Medicinal plants

Forget what you’ve heard: Turmeric seems to have zero medicinal properties

turmeric-hands-medicinal-properties
AP Photo/Rajanish Kakade

January 12, 2017; Quartz India;  Akshat Rathi: Turmeric has done the full circle: from ancient remedy to hipster Western drink. Even today, Indians readily apply it on fresh wounds, chicken-pox scabs, and insect bites. Medical professionals prescribe it for urological diseases, worm infections, and even cancer. Such has been the hype that the yellow-golden spice is widely touted as a validation of traditional medicine.

Scientists have now had enough. Turmeric’s gains have been ascribed to a chemical contained in it called curcumin. But, though there have been thousands of research papers and 120 clinical trials, curcumin hasn’t yet resulted in a drug.

In a new review of chemical evidence, scientists write that curcumin is an “unstable, reactive, non-bioavailable compound and, therefore, a highly improbable lead [for drug development].” The reason for this notorious review is because of its chemical properties that mess with leading methods to search for new drugs.

turmeric-for-acne-1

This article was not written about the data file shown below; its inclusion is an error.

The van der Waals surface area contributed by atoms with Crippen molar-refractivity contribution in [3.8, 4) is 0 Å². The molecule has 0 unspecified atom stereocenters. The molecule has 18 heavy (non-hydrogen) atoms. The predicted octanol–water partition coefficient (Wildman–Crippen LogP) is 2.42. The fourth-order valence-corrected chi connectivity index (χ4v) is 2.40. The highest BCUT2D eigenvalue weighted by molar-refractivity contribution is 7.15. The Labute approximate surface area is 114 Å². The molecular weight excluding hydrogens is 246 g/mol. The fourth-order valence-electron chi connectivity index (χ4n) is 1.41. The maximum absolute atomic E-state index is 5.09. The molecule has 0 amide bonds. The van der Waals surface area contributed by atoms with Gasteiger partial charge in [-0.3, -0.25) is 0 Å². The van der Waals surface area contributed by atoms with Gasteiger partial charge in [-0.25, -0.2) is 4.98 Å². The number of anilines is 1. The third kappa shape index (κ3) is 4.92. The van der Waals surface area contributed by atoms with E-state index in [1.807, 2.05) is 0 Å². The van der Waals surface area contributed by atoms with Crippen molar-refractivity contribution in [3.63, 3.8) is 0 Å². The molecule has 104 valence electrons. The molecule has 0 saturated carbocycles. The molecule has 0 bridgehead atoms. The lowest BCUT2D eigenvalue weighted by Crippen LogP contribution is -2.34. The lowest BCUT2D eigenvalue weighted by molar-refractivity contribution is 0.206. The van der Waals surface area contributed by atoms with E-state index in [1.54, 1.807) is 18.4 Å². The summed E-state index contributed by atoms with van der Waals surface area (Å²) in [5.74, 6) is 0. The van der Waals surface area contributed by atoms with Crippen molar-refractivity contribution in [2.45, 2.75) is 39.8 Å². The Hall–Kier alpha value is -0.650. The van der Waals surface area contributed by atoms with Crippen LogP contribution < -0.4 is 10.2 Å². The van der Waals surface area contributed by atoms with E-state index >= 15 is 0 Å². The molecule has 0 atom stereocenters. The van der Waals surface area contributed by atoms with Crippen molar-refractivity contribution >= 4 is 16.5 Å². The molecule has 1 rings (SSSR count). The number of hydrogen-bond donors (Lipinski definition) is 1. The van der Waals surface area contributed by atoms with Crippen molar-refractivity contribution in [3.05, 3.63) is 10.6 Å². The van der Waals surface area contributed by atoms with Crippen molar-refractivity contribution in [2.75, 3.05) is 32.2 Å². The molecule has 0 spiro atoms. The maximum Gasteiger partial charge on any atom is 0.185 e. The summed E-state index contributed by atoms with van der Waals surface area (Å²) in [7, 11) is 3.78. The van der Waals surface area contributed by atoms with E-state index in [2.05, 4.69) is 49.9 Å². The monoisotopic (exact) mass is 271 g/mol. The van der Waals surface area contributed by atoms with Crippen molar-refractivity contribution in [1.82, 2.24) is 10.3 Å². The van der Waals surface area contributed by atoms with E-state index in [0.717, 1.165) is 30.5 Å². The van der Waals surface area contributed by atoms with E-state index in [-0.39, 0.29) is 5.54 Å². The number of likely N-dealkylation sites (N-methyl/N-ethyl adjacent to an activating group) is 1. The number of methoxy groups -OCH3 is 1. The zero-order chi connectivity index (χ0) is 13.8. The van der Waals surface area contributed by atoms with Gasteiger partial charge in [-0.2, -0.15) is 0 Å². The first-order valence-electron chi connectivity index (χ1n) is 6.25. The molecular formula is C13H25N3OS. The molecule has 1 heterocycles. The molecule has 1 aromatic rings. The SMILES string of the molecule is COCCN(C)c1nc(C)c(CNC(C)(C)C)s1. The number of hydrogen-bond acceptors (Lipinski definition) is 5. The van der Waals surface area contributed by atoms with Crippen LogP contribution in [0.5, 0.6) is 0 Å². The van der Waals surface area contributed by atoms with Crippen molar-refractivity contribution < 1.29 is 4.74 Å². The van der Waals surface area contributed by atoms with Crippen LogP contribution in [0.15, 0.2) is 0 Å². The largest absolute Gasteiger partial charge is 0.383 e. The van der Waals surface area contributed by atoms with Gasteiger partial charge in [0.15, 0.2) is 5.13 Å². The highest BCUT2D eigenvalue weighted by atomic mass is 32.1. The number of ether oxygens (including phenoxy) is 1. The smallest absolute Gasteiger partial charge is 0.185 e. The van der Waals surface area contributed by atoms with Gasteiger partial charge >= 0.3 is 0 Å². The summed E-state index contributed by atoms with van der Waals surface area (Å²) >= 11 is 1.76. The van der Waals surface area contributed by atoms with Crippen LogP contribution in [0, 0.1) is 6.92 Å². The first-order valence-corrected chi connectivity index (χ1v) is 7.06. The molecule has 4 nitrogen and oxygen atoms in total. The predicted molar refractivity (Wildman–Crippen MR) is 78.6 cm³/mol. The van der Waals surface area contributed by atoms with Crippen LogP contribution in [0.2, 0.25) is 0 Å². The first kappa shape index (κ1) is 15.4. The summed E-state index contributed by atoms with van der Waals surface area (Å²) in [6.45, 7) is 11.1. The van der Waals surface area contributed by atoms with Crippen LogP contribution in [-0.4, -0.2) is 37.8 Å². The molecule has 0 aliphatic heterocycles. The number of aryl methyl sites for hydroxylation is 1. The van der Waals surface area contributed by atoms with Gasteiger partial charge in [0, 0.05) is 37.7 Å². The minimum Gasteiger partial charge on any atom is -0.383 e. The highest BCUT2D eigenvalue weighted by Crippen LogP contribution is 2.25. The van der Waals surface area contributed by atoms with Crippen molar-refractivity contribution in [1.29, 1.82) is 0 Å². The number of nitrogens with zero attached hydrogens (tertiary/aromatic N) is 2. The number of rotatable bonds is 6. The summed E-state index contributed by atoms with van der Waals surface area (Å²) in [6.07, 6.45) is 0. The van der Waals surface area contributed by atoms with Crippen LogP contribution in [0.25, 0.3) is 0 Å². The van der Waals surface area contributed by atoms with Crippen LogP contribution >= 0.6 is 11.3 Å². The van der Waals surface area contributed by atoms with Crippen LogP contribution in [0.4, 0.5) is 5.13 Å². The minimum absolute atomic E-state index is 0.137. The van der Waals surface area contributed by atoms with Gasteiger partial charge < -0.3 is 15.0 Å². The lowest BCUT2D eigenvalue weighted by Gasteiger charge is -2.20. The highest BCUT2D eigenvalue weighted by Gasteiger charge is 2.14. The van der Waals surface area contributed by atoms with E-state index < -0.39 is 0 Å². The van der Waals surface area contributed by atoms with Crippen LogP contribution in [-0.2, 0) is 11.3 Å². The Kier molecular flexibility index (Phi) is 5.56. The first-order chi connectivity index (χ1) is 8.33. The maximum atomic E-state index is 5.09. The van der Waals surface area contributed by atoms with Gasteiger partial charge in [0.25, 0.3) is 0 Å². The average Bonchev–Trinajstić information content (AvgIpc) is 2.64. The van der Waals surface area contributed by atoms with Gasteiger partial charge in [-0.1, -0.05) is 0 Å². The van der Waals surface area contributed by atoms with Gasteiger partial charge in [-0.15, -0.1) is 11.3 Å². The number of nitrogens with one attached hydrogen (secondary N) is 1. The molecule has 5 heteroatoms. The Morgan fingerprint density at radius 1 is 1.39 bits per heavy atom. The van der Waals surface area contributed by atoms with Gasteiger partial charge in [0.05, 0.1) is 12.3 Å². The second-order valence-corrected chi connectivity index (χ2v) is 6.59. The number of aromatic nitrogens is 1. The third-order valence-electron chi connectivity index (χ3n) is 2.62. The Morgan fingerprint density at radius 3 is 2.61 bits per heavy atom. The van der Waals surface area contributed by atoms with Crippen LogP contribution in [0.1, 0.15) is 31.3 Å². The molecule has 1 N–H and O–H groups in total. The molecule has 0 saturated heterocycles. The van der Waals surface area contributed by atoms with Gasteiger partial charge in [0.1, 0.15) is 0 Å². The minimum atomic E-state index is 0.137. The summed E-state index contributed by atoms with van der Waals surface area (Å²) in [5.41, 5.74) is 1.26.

photo cource: homeremediesforlife.com

Most drugs are screened based on their ability to interact with certain proteins. It turns out curcumin’s chemical structure makes it produce “false hits”—that is, even though the compound doesn’t interact with the protein, the results of studies show that it does. Such false hits are then taken to clinical trials, where, after spending huge amounts of money, it eventually fails.

“Curcumin is a cautionary tale,” Michael Walters of the University of Minnesota in Minneapolis told Nature. Cautionary because curcumin falls in a category of compounds, appropriately named PAINS (for pan-assay interference compounds), known to produce such false results.

Inside the body, curcumin breaks down into chemicals which have different properties. Sometimes it is contaminated with other compounds that have their own biological activity, which gets falsely ascribed to curcumin. It even becomes fluorescent when ultraviolet light is shone on it, which fools a common scientific technique used to detect if a chemical is interacting with a specific protein. READ THE FULL ARTICLE

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